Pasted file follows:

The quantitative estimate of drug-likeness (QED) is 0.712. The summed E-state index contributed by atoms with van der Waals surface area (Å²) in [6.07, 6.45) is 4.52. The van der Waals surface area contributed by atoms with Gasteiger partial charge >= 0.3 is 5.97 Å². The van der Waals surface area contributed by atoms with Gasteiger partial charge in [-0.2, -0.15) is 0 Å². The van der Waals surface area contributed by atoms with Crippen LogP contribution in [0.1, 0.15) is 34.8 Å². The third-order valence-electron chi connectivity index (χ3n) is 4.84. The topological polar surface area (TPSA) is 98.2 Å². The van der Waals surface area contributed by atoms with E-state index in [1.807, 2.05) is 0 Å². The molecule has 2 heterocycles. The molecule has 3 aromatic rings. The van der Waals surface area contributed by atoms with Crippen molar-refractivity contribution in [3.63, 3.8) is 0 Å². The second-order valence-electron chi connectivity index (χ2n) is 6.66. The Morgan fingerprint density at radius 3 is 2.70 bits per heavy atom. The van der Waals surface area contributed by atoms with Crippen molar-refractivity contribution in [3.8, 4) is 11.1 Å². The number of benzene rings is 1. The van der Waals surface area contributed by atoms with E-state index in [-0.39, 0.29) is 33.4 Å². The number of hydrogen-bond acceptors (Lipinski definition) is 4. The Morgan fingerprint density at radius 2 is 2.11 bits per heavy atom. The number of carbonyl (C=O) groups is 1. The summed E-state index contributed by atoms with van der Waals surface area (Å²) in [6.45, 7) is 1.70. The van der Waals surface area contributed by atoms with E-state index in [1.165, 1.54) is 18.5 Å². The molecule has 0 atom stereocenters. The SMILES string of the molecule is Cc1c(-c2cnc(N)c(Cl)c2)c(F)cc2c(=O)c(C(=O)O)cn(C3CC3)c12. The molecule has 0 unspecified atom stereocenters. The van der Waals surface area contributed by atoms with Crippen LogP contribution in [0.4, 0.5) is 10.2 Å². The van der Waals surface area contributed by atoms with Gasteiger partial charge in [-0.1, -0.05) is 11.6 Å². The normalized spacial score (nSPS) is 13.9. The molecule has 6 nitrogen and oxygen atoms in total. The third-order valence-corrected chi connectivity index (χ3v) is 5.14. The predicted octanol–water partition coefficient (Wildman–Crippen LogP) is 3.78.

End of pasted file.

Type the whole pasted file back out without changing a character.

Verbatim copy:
The quantitative estimate of drug-likeness (QED) is 0.712. The summed E-state index contributed by atoms with van der Waals surface area (Å²) in [6.07, 6.45) is 4.52. The van der Waals surface area contributed by atoms with Gasteiger partial charge >= 0.3 is 5.97 Å². The van der Waals surface area contributed by atoms with Gasteiger partial charge in [-0.2, -0.15) is 0 Å². The van der Waals surface area contributed by atoms with Crippen LogP contribution in [0.1, 0.15) is 34.8 Å². The third-order valence-electron chi connectivity index (χ3n) is 4.84. The topological polar surface area (TPSA) is 98.2 Å². The van der Waals surface area contributed by atoms with E-state index in [1.807, 2.05) is 0 Å². The molecule has 2 heterocycles. The molecule has 3 aromatic rings. The van der Waals surface area contributed by atoms with Crippen molar-refractivity contribution in [3.63, 3.8) is 0 Å². The second-order valence-electron chi connectivity index (χ2n) is 6.66. The Morgan fingerprint density at radius 3 is 2.70 bits per heavy atom. The van der Waals surface area contributed by atoms with Crippen molar-refractivity contribution in [3.8, 4) is 11.1 Å². The number of benzene rings is 1. The van der Waals surface area contributed by atoms with E-state index in [-0.39, 0.29) is 33.4 Å². The number of hydrogen-bond acceptors (Lipinski definition) is 4. The Morgan fingerprint density at radius 2 is 2.11 bits per heavy atom. The number of carbonyl (C=O) groups is 1. The summed E-state index contributed by atoms with van der Waals surface area (Å²) in [6.45, 7) is 1.70. The van der Waals surface area contributed by atoms with E-state index in [1.165, 1.54) is 18.5 Å². The molecule has 0 atom stereocenters. The SMILES string of the molecule is Cc1c(-c2cnc(N)c(Cl)c2)c(F)cc2c(=O)c(C(=O)O)cn(C3CC3)c12. The molecule has 0 unspecified atom stereocenters. The van der Waals surface area contributed by atoms with Crippen LogP contribution in [0.4, 0.5) is 10.2 Å². The van der Waals surface area contributed by atoms with Gasteiger partial charge in [-0.1, -0.05) is 11.6 Å². The normalized spacial score (nSPS) is 13.9. The molecule has 6 nitrogen and oxygen atoms in total. The third-order valence-corrected chi connectivity index (χ3v) is 5.14. The predicted octanol–water partition coefficient (Wildman–Crippen LogP) is 3.78.